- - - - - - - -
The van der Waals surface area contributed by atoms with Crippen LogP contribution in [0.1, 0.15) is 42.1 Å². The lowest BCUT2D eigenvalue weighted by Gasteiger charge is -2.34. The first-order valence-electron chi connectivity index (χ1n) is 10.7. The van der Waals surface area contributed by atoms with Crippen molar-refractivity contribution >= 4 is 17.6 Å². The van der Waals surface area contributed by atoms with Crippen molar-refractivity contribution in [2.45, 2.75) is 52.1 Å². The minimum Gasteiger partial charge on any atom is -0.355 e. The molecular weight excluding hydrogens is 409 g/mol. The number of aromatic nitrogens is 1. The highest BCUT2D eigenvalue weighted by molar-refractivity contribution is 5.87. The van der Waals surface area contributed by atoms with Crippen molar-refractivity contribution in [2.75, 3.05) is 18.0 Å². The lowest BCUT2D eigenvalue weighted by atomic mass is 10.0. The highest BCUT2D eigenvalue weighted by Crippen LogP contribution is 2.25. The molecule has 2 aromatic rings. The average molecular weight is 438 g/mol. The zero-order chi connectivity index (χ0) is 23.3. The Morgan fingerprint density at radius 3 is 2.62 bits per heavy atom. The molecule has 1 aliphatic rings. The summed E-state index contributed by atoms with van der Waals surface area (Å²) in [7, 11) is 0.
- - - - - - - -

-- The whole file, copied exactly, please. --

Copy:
The van der Waals surface area contributed by atoms with Crippen LogP contribution in [0.1, 0.15) is 42.1 Å². The lowest BCUT2D eigenvalue weighted by Gasteiger charge is -2.34. The first-order valence-electron chi connectivity index (χ1n) is 10.7. The van der Waals surface area contributed by atoms with Crippen molar-refractivity contribution >= 4 is 17.6 Å². The van der Waals surface area contributed by atoms with Crippen molar-refractivity contribution in [2.45, 2.75) is 52.1 Å². The minimum Gasteiger partial charge on any atom is -0.355 e. The molecular weight excluding hydrogens is 409 g/mol. The number of aromatic nitrogens is 1. The highest BCUT2D eigenvalue weighted by molar-refractivity contribution is 5.87. The van der Waals surface area contributed by atoms with Crippen molar-refractivity contribution in [2.75, 3.05) is 18.0 Å². The lowest BCUT2D eigenvalue weighted by atomic mass is 10.0. The highest BCUT2D eigenvalue weighted by Crippen LogP contribution is 2.25. The molecule has 2 aromatic rings. The average molecular weight is 438 g/mol. The zero-order chi connectivity index (χ0) is 23.3. The Morgan fingerprint density at radius 3 is 2.62 bits per heavy atom. The molecule has 1 aliphatic rings. The summed E-state index contributed by atoms with van der Waals surface area (Å²) in [7, 11) is 0.